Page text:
"One of the main goals of your college career has been to define who you are and how you fit into the big picture. This quest, however, will not end with receiving a diploma. It will continue throughout life. Sometimes the quest will take a very jagged path, sometimes a very straight one. But I can promise you that four, oh, even two, years from now, you will not be the same person you are today," Meisel told the graduates. "Living is a matter of personal evolution, nothing stays the same, all things change whether you’re aware of it or not. That is all part of living in a dynamic world. But years from now you will regard these last four years as some of the best in your life, at least I hope so."

Meisel talked about the late Douglas Adams, who created "A Hitchhiker’s Guide to the Galaxy" as a BBC radio play and later penned it into a book, upon which the new film is based. The plot is a saga of a few human survivors after the senseless destruction of the Earth who question the meaning of life and become upset when a computer tells them the answer is 42.

"In our modern world, many people want quick answers to all of life’s questions without really checking them for truthfulness, even though some of the answers are really silly. Busy people can’t be bothered. To them whatever it says on the Internet is true," said Meisel. "But for the past four years, we, the faculty and staff at Geneseo, have tried to show you how to ask good questions and find proper and non-trivial answers. We hope you have learned this process instinctively, because the fate of the modern world depends on how well its people can recognize truth against falsehood.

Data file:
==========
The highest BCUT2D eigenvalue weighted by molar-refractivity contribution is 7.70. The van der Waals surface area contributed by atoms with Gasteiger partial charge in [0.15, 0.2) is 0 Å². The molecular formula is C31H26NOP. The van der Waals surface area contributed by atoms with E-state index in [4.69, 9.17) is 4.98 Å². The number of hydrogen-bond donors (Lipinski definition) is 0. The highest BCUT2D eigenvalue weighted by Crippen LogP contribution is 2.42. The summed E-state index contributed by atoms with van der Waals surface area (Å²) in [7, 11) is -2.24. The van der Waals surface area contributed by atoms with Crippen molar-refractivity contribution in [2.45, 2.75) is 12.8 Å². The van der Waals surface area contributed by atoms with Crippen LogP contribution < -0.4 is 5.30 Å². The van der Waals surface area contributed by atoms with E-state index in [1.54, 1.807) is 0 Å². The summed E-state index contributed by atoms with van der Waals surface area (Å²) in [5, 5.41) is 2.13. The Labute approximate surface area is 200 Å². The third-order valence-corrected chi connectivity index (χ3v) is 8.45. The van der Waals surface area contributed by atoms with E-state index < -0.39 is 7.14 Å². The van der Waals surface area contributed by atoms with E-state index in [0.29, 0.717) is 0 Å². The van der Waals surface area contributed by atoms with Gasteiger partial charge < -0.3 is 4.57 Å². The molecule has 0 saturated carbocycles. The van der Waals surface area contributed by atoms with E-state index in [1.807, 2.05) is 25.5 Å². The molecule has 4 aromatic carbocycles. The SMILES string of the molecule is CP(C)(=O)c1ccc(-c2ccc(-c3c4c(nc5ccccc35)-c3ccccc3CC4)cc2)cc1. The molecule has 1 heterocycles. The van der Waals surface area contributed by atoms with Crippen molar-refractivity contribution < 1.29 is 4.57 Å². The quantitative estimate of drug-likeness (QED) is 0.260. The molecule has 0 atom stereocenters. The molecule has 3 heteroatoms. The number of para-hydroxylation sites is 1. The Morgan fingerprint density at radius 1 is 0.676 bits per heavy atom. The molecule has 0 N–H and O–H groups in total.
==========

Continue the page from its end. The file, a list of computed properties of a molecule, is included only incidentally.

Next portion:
"My generation has failed to eliminate the age old problems of war and hunger because we have yielded to the demands for quick answers to complicated problems. Some people in my generation (and we all know who they are) when confronted with a situation that gives an answer they don’t like, won’t go back and ask the question differently. They cheat and simply change the answer to something they want to hear. But you don’t have to be like that. Thus I throw down a challenge to you. My generation has given you a world that is now far from the best of all possible ones. It is up to you to turn things around and leave the Earth a far better place than you receive it."

Other highlights of the ceremony included remarks by senior orator Michael Chin of Utica, N.Y., and SUNY Geneseo President Christopher C. Dahl.

During his address, Chin recalled he and his classmates were in their first few weeks of college when the September 11th terrorist attacks occurred.

"I watched history play out, not only on TV or the newspapers but with my classmates and with my neighbors in Jones Hall," said Chin. "The attacks were undeniably tragic. Similarly undeniable, though, was the impact of the attacks on the modern world and the long-range effects that day has had and will have on history.